Should you Google someone you meet online before going on a date?

You know you want to investigate that Tinder match. This week on CNET's Love Syncs: Sleuthing within reason.

Erin Carson Former Senior Writer
Erin Carson covered internet culture, online dating and the weird ways tech and science are changing your life.
Expertise Erin has been a tech reporter for almost 10 years. Her reporting has taken her from the Johnson Space Center to San Diego Comic-Con's famous Hall H. Credentials
  • She has a master's degree in journalism from Syracuse University.
Erin Carson
2 min read

Do your due diligence but don't go overboard.

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Welcome to CNET's Love Syncs, where we answer your questions about online dating. I'm Erin Carson, staff reporter, resident young-enough person, refrigerdating correspondent, curator of odd stuff on the internet, most likely to leave you on "read."

This week: Rein it in, Sherlock. 

Q: Is it OK to Google someone you meet online?

A: Yes. 

*Clocks out early, spends the rest of the afternoon wandering through a local apple orchard selecting the very best apples that will theoretically go in a pie but will really sit on the kitchen counter and rot.* 

OK, not really. I'm contractually obligated to explain my reasoning to you. So sit down. 


Click for more Love Syncs. 

There are definitely folks who will say it's not fair to Google someone before you go out. They'll say everyone should have the chance to represent themselves the way they want, particularly upon meeting for the first time. I get it -- you want to explain why you keep 14 chickens free range in your apartment before your date sees it on your Instagram. IT'S BETTER FOR THE ENVIRONMENT LINDA.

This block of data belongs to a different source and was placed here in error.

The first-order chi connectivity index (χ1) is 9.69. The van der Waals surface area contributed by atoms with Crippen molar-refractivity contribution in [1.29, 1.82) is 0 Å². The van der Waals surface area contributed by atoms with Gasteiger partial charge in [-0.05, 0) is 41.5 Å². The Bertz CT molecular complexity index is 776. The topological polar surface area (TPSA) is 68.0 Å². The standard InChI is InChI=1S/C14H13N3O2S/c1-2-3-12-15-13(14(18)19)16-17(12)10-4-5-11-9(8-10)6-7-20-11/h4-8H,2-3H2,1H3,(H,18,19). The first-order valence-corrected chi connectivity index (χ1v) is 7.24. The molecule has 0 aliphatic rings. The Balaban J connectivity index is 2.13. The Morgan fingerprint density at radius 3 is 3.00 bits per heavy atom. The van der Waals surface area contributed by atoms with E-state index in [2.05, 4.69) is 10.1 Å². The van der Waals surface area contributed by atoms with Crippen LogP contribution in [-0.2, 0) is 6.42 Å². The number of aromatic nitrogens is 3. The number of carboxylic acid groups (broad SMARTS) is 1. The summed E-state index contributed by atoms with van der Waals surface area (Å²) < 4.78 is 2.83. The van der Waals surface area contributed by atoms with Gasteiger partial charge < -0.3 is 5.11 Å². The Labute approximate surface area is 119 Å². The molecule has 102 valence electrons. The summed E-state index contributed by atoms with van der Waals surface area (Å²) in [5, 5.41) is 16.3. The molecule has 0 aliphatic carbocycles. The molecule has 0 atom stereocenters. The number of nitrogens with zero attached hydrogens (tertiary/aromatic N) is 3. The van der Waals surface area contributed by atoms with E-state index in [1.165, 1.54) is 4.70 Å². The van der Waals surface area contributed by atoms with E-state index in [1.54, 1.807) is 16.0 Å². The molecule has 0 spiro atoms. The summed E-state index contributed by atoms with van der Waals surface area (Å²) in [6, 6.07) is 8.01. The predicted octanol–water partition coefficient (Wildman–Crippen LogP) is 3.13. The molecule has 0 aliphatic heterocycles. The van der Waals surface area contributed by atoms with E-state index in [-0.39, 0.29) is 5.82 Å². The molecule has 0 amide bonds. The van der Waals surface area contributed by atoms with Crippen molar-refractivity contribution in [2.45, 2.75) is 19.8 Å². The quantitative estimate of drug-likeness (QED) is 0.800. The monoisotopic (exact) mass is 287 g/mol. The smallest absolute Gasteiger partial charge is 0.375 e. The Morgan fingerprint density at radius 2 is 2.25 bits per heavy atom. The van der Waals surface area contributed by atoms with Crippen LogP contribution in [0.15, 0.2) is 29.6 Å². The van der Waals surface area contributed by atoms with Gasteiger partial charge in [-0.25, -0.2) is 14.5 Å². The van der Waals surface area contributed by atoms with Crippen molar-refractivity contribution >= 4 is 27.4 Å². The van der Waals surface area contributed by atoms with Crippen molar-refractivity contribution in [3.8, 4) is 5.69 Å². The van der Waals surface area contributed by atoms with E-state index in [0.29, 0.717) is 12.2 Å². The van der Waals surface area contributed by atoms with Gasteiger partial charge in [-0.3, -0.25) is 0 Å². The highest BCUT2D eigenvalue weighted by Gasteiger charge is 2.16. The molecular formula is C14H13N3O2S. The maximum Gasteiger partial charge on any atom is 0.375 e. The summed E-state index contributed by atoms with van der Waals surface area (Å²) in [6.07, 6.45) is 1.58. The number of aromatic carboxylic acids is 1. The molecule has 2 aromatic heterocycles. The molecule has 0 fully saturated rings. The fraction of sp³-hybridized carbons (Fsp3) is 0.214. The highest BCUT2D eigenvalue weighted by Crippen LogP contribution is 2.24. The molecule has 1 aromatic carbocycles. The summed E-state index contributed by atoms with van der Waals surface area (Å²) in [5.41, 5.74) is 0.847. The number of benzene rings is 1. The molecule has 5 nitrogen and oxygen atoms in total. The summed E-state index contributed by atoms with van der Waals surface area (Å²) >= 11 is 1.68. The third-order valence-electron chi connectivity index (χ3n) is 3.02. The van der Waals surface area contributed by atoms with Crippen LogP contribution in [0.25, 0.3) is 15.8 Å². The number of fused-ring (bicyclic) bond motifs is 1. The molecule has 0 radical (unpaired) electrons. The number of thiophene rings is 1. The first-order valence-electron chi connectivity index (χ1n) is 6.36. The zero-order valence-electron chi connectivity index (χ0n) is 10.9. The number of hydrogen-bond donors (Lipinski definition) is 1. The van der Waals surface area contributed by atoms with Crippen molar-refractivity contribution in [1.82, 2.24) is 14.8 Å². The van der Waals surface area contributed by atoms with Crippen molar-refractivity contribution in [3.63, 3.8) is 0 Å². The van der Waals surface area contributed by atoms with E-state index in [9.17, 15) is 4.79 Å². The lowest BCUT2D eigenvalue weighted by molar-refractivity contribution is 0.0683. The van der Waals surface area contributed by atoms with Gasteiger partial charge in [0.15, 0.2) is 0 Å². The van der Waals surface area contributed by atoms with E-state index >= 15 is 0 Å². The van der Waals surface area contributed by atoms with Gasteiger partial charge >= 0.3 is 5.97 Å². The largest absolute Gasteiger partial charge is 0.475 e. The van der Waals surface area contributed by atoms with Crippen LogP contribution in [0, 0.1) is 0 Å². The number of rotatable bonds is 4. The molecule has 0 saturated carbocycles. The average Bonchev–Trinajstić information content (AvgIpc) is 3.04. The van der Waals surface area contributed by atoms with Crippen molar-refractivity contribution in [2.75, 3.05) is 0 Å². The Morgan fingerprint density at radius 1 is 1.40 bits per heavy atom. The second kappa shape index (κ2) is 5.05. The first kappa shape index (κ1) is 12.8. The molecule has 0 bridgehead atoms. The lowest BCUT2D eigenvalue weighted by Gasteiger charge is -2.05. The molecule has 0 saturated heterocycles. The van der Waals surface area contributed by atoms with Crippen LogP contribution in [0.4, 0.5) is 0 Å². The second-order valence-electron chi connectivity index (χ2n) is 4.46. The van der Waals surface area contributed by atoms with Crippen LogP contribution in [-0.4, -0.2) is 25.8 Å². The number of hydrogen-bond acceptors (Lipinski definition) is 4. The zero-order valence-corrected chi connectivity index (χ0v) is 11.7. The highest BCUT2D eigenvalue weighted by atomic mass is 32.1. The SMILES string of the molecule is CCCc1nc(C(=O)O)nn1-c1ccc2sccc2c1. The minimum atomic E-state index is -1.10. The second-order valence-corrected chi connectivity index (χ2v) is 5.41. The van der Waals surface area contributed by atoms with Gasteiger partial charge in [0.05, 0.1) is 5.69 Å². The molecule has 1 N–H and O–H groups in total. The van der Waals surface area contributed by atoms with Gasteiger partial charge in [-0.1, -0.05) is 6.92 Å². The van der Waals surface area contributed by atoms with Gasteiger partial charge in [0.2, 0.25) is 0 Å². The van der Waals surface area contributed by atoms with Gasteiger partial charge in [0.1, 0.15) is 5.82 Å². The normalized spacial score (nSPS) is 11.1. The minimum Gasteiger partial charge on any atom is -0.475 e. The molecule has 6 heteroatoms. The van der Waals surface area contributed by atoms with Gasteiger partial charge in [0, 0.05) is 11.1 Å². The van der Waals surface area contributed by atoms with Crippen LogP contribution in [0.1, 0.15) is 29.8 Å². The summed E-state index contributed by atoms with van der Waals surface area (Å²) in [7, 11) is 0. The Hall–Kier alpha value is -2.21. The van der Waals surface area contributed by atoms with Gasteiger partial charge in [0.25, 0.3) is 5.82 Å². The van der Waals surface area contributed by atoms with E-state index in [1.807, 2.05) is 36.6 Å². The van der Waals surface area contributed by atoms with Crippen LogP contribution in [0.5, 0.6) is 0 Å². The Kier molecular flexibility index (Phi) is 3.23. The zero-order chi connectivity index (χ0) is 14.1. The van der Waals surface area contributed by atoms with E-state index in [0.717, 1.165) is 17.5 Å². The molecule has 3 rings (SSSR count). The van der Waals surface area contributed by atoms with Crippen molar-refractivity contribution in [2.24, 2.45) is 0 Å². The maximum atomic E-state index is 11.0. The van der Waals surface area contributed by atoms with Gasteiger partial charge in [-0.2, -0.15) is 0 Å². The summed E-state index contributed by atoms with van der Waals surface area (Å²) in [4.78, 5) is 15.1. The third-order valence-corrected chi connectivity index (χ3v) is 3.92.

Here's the thing. Safety overrides you and your chicken situation. Doing a quick Google search to make sure the person you're talking to is the person they say they are is a must. Although this is something we try not to dwell on too much, online dating basically means meeting a stranger on the internet and then meeting them in real life. The Federal Trade Commission reported that in 2018, online romance scams cost folks $143 million. And even if someone isn't trying to get your money, they might not disclose certain crucial details on their profile like whether they're married. You know, the little things you might want to know in advance. 

Scanning for red flags is in your interest and you don't have to feel guilty about tending to your own safety.

That doesn't mean you have to go seven years deep into someone's Instagram or Facebook page and memorize the names of their siblings and watch all the videos they posted to YouTube 10 years ago. It's tempting, but unnecessary, ya creeper. 

I'll say something else. Researching your date so you know to bring up Kerouac, the National Curling Championships and how gorgeous Lisbon is in spring is unethical and arguably manipulative. DO YOU EVEN CURL.

Don't do it. It's weird. 

Look, there are many instances in the realm of online dating where you can ask yourself how you'd feel in the other person's shoes. You'd probably be OK with someone verifying that you're not a bot, but maybe not so comfortable with them looking at your prom pictures. 

So, yes, do some Googling but know when to stop scrolling. 

CNET's Love Syncs is an advice column focusing on online dating. If you've got a question about finding love via app, send it to erin.carson@cbsinteractive.com for consideration.

Originally published Oct. 18, 5 a.m. PT.